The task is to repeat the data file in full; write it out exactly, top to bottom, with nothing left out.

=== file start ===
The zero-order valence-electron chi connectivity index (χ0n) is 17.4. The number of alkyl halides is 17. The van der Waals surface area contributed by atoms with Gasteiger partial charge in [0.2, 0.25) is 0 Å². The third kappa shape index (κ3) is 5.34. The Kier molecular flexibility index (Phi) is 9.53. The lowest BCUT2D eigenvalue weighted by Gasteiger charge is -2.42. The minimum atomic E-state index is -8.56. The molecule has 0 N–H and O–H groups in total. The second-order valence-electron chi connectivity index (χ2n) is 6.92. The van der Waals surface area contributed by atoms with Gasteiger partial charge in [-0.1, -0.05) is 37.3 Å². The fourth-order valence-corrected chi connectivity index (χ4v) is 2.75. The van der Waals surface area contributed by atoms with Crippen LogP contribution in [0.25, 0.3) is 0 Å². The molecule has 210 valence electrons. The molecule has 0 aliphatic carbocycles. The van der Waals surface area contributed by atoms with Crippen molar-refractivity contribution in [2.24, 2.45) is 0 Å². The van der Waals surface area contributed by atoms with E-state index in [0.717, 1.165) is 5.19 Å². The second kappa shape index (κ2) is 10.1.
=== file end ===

The zero-order valence-electron chi connectivity index (χ0n) is 17.4. The number of alkyl halides is 17. The van der Waals surface area contributed by atoms with Gasteiger partial charge in [0.2, 0.25) is 0 Å². The third kappa shape index (κ3) is 5.34. The Kier molecular flexibility index (Phi) is 9.53. The lowest BCUT2D eigenvalue weighted by Gasteiger charge is -2.42. The minimum atomic E-state index is -8.56. The molecule has 0 N–H and O–H groups in total. The second-order valence-electron chi connectivity index (χ2n) is 6.92. The van der Waals surface area contributed by atoms with Gasteiger partial charge in [-0.1, -0.05) is 37.3 Å². The fourth-order valence-corrected chi connectivity index (χ4v) is 2.75. The van der Waals surface area contributed by atoms with Crippen LogP contribution in [0.25, 0.3) is 0 Å². The molecule has 210 valence electrons. The molecule has 0 aliphatic carbocycles. The van der Waals surface area contributed by atoms with Crippen molar-refractivity contribution in [2.24, 2.45) is 0 Å². The van der Waals surface area contributed by atoms with E-state index in [0.717, 1.165) is 5.19 Å². The second kappa shape index (κ2) is 10.1.